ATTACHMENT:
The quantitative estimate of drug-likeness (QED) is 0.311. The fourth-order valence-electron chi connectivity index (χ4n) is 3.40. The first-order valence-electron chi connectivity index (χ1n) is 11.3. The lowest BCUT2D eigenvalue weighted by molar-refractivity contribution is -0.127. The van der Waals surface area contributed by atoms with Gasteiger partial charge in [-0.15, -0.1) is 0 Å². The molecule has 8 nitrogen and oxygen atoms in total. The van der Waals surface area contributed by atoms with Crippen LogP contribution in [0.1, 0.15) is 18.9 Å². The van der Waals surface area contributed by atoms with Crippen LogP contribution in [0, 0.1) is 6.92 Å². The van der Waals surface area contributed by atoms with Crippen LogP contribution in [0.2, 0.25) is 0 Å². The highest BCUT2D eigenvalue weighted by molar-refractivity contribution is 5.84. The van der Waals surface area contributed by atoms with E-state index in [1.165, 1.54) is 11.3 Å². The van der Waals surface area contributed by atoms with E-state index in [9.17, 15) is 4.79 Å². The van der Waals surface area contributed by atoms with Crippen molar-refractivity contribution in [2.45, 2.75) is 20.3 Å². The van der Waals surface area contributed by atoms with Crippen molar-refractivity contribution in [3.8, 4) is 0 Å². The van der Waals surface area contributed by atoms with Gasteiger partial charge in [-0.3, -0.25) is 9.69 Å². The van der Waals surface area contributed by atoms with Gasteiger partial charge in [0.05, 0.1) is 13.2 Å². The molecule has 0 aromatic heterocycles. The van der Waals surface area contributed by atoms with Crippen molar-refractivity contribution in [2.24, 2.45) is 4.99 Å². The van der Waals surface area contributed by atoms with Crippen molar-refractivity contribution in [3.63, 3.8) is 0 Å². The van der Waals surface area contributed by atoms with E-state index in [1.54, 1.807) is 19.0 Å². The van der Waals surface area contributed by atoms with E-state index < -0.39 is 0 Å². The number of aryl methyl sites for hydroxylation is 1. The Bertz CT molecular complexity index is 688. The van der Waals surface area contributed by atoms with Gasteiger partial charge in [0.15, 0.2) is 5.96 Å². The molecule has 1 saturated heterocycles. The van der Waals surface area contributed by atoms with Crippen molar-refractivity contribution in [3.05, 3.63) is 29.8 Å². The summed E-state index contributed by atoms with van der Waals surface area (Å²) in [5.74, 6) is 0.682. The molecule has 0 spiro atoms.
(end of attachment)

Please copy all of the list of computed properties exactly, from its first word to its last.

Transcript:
The quantitative estimate of drug-likeness (QED) is 0.311. The fourth-order valence-electron chi connectivity index (χ4n) is 3.40. The first-order valence-electron chi connectivity index (χ1n) is 11.3. The lowest BCUT2D eigenvalue weighted by molar-refractivity contribution is -0.127. The van der Waals surface area contributed by atoms with Gasteiger partial charge in [-0.15, -0.1) is 0 Å². The molecule has 8 nitrogen and oxygen atoms in total. The van der Waals surface area contributed by atoms with Crippen LogP contribution in [0.1, 0.15) is 18.9 Å². The van der Waals surface area contributed by atoms with Crippen LogP contribution in [0, 0.1) is 6.92 Å². The van der Waals surface area contributed by atoms with Crippen LogP contribution in [0.2, 0.25) is 0 Å². The highest BCUT2D eigenvalue weighted by molar-refractivity contribution is 5.84. The van der Waals surface area contributed by atoms with E-state index in [1.165, 1.54) is 11.3 Å². The van der Waals surface area contributed by atoms with E-state index in [9.17, 15) is 4.79 Å². The van der Waals surface area contributed by atoms with Crippen molar-refractivity contribution in [2.45, 2.75) is 20.3 Å². The van der Waals surface area contributed by atoms with Crippen molar-refractivity contribution in [3.8, 4) is 0 Å². The van der Waals surface area contributed by atoms with Gasteiger partial charge in [-0.3, -0.25) is 9.69 Å². The van der Waals surface area contributed by atoms with Gasteiger partial charge in [0.05, 0.1) is 13.2 Å². The molecule has 0 aromatic heterocycles. The van der Waals surface area contributed by atoms with Crippen molar-refractivity contribution in [2.24, 2.45) is 4.99 Å². The van der Waals surface area contributed by atoms with Crippen molar-refractivity contribution in [3.63, 3.8) is 0 Å². The van der Waals surface area contributed by atoms with E-state index in [1.54, 1.807) is 19.0 Å². The van der Waals surface area contributed by atoms with E-state index < -0.39 is 0 Å². The number of aryl methyl sites for hydroxylation is 1. The Bertz CT molecular complexity index is 688. The van der Waals surface area contributed by atoms with Gasteiger partial charge in [0.15, 0.2) is 5.96 Å². The molecule has 1 saturated heterocycles. The van der Waals surface area contributed by atoms with Crippen molar-refractivity contribution in [3.05, 3.63) is 29.8 Å². The summed E-state index contributed by atoms with van der Waals surface area (Å²) in [5.74, 6) is 0.682. The molecule has 0 spiro atoms.